(NEW YORK, September 21, 2007) As diplomats from 26 countries meet today in New York, the Darfur Consortium is asking this enlarged contact group on Sudan to pursue a holistic approach to the Darfur crisis by addressing issues of the protection of civilians, continuing the political process and remaining seized of the questions of accountability for crimes committed in the course of the conflict.
“The enlarged contact group should send a strong message to the government of Sudan, rebel movements, militias and the people of Darfur that they will keep the pressure on until the situation on the ground improves,” said Dismas Nkunda, Spokesperson for Darfur Consortium.
Recent diplomatic moves, including the passage of Security Council Resolution 1769, paving the way for deployment of a UN-AU hybrid force (UNAMID) and the announcement that peace talks will be resumed in Tripoli on October 27, are steps in the right direction.
“Unfortunately, these positive developments in New York and Addis Ababa have not translated into any improvement of the situation on the ground in Darfur. Indeed, not only have the Janjaweed militias continued to attack and rape civilians, but new violence has sprung up among Arab tribes causing further insecurity and displacement,” said Salih Mahmoud Osman, an opposition member of Parliament in Sudan.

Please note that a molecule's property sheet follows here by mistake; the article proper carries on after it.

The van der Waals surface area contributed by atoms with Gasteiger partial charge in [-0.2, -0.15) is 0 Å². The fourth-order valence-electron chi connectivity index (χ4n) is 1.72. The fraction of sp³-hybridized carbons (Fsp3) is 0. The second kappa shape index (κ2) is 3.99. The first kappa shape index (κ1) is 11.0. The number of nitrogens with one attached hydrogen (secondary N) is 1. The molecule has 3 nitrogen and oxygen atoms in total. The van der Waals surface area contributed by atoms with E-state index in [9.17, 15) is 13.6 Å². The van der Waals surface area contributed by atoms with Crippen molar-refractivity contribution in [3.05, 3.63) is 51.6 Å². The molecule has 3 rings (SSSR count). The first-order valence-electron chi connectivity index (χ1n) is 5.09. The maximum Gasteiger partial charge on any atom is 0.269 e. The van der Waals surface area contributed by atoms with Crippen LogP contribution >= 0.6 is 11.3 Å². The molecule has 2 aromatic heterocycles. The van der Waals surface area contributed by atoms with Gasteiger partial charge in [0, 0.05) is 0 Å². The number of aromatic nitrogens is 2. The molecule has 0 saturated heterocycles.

The Darfur Consortium urges the contact group to ensure expeditious deployment of UNAMID in Darfur. In particular, the members of the enlarged contact group who can contribute to UNAMID’s medium utility helicopter units or the medium heavy transportation companies should do so promptly.
Given the fact that UNAMID is unlikely to be in a position to deploy until next year, the contact group should consider taking urgent measures to improve the security situation for civilians in Darfur. These might include continuing political pressure on the parties to ensure an effective ceasefire and reinforcing AMIS in the short term.
The contact group should also consider what types of financial and political support it can offer to the next phase of political negotiations in Libya in order to ensure that they constitute a genuine and effective political process.
The Darfur Consortium equally asks the contact group to keep the question of justice and accountability on their agenda. “Justice and accountability have become an orphaned child in the whole Darfur debate,” Nkunda said. “Yet questions of justice and accountability are, very integral in the resolution of the crisis and should not be swept under the carpet,” he added.
The Darfur Consortium is a coalition of more than 50 African and international non-governmental organizations committed to working collaboratively for a just and sustainable peace in Darfur.